Jimmy Graham's hobby is flying small planes. So after completing his morning workout earlier this week he decided to fly a six-seater to a Florida beach for lunch.
While there, New Orleans coach Sean Payton called and informed Graham his next destination was on the opposite side of the country.
A shock for the perennial Pro Bowl tight end in not just being traded, but being dealt to the two-time defending NFC champions? You bet.
"Maybe not even a month ago, I was in the city and saw Mickey (Loomis) and was talking about next season with Mickey," Graham said in a conference call with Seattle-area media on Thursday. "Even when the season ended, just talking with the coaches, talking about what we're going to do, what we're going to work on, so it was definitely out of left field."
Graham became the latest option in the Seattle Seahawks offense when he was acquired on Tuesday along with a fourth-round draft pick in exchange for center Max Unger and Seattle's first-round pick. On a day when free agency was supposed to be the focus, the deal for one of the most prolific tight ends in football upstaged everything else.
Graham was in Seattle on Wednesday and passed his physical but the trade won't be finalized until Unger takes his physical with the Saints, expected next week. He'll be leaving behind the relationship he developed since he arrived in the NFL with New Orleans quarterback Drew Brees, but is already looking ahead to the next chapter and what he could add to go along with Russell Wilson, Marshawn Lynch and the rest of Seattle's offense.
"Marshawn, you have to put guys in the box and you have to bring safeties down," Graham said. "When you're playing cover zero there are a lot of one-on-ones, there are a lot of opportunities down the field, there are a lot of opportunities in that middle section where you have guys in these one-on-one matchups and I think eventually teams won't be able to do that. You won't be able to go cover zero to stop the run and I think I can help open that up. And then in the red zone, that's something I've always been good at."
Not surprisingly, Wilson was the first Seahawks player to reach out to Graham after the trade. Graham said he'll go through the same process with Wilson that he did with Brees in developing their passing game relationship.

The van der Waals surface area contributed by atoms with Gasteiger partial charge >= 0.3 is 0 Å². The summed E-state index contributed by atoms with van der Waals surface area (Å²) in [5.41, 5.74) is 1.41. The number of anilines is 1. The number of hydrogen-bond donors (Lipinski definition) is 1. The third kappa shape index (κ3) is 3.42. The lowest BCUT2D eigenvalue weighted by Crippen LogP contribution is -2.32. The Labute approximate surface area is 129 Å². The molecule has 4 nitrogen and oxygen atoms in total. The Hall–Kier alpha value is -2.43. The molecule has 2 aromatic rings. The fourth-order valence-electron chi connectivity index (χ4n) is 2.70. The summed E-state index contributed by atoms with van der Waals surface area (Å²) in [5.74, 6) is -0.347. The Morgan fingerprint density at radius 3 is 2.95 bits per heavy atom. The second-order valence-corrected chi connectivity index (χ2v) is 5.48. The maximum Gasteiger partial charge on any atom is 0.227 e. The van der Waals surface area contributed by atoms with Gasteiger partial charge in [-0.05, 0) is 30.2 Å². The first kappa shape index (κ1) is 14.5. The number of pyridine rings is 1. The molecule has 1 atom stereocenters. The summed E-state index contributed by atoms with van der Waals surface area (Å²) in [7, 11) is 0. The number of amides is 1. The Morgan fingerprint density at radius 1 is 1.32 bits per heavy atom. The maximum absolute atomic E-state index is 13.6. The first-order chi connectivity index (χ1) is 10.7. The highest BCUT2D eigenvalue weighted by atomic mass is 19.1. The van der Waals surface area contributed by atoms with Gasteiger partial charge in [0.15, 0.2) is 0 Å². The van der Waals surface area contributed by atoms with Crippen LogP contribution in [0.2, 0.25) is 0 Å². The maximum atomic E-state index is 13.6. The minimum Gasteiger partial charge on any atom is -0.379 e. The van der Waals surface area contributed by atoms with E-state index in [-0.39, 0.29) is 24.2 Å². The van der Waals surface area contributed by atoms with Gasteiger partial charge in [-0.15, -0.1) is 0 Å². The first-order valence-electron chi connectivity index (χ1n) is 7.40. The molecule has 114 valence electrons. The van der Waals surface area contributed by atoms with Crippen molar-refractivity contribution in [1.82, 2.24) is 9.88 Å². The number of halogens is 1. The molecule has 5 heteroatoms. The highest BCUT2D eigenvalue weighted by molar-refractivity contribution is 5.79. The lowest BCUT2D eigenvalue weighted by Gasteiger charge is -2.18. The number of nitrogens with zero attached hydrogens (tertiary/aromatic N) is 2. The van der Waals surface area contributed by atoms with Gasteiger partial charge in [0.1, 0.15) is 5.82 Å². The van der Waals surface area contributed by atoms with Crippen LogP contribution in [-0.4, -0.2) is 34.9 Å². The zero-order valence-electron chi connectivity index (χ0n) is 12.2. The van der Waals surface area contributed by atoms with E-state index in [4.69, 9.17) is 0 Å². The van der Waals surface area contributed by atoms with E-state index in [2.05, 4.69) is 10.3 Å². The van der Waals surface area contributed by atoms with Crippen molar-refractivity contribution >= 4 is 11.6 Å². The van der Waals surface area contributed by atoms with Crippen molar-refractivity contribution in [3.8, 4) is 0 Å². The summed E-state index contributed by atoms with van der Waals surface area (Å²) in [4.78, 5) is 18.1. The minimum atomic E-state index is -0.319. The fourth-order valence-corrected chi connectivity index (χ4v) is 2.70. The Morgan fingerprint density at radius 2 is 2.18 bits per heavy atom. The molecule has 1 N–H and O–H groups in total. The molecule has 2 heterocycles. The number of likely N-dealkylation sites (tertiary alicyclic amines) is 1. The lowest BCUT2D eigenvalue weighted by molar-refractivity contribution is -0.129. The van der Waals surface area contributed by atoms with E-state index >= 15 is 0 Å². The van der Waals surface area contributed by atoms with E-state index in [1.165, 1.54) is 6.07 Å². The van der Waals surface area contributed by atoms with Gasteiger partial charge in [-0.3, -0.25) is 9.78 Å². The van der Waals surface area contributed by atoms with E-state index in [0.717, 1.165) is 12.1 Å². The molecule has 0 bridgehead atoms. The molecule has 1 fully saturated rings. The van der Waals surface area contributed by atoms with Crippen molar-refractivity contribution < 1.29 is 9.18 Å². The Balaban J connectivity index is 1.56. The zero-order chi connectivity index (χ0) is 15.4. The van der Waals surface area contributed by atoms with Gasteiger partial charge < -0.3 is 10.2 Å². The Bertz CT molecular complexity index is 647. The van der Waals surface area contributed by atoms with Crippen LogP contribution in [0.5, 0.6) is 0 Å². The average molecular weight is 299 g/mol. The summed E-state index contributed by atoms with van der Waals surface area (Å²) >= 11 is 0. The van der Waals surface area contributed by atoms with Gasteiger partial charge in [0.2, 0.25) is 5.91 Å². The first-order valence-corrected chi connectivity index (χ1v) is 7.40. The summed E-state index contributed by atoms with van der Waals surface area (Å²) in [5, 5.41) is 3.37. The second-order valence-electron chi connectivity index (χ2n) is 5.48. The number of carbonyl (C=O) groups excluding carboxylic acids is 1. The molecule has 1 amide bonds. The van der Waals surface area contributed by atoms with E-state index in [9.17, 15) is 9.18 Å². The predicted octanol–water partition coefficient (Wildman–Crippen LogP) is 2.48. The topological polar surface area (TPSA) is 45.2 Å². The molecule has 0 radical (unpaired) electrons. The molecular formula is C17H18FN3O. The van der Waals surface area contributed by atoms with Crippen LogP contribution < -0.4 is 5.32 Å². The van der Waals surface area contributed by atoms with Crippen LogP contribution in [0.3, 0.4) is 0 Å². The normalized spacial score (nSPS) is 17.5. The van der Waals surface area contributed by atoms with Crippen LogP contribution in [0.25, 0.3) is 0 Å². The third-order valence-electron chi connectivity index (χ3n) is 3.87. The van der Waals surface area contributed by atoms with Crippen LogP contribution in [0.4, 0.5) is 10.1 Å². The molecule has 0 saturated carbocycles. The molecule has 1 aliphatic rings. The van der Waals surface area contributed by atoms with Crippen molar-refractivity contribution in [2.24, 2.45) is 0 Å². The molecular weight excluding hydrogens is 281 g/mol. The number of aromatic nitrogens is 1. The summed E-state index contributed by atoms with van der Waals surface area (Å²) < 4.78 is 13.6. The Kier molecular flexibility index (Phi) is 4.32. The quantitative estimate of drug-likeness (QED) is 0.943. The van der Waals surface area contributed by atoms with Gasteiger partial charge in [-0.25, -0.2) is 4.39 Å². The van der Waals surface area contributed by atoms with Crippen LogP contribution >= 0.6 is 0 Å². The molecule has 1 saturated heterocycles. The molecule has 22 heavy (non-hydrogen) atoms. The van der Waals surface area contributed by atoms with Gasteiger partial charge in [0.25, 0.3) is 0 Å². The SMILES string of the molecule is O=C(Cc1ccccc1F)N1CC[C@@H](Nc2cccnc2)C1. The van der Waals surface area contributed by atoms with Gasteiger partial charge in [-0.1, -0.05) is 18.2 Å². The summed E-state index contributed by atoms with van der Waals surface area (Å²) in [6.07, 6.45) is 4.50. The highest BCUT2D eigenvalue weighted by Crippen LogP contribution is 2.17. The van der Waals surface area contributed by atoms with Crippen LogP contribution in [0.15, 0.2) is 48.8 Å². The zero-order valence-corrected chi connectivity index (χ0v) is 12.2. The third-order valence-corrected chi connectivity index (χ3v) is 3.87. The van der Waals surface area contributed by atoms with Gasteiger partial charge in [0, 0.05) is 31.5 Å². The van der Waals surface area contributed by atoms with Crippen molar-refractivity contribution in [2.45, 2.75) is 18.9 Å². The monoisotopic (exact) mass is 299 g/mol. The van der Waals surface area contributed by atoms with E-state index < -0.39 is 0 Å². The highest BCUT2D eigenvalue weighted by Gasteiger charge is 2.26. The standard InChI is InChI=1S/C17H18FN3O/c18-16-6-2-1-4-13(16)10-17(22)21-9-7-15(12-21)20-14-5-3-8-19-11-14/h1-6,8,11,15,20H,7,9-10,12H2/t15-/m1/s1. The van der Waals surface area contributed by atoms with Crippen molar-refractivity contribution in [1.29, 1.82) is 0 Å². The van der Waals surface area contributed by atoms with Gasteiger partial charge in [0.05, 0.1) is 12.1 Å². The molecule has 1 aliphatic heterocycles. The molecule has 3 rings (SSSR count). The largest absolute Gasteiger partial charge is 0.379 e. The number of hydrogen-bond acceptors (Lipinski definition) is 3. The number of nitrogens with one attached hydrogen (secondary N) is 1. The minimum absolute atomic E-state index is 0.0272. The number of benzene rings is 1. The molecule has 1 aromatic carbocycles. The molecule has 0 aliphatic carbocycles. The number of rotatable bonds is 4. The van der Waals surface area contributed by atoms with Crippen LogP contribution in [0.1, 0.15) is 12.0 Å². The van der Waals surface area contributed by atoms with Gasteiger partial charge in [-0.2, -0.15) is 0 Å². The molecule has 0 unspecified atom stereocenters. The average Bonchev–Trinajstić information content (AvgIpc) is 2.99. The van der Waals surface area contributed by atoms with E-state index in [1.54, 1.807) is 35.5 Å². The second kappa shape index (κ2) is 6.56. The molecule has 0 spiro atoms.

"I said I'm going to go wherever I need to go and I'm going to be wherever I need to be to be with you and to work on this chemistry. Because that is the most important thing is chemistry and the only way to work on that is time," Graham said.
Since the start of the 2011 season no tight end in the NFL has matched Graham's production. He has led all tight ends in receptions, yards receiving and touchdowns. He held out before the start of last season before signing a $40 million, four-year extension rather than playing under the franchise tag. Seattle will inherit the remaining three years on that contract.
Graham argued during the franchise tag situation with the Saints that he should be viewed as a wide receiver. While his position remains tight end, he'll essentially be Seattle's No. 1 receiver. And the attention that'll have to be paid toward Graham should create more opportunities for the rest of Seattle's receiving group.
He's well aware there will be fewer passes thrown in Seattle than the aerial show in New Orleans. Graham was targeted 124 times last season by the Saints. No Seattle receiver was targeted more than 100 times.
"It's all about having an opportunity and a chance at winning a championship and that's all I care about. If a team needs me to catch 100 footballs or a team needs me to catch 30 or a team needs me to catch 15 touchdowns or 5 touchdowns, I'm going to do it. I'm going to do whatever it takes to win. I'm not complaining at all about any of that. I just want to be part of this team and I want to be there in big moments for this team and this franchise to help us win games."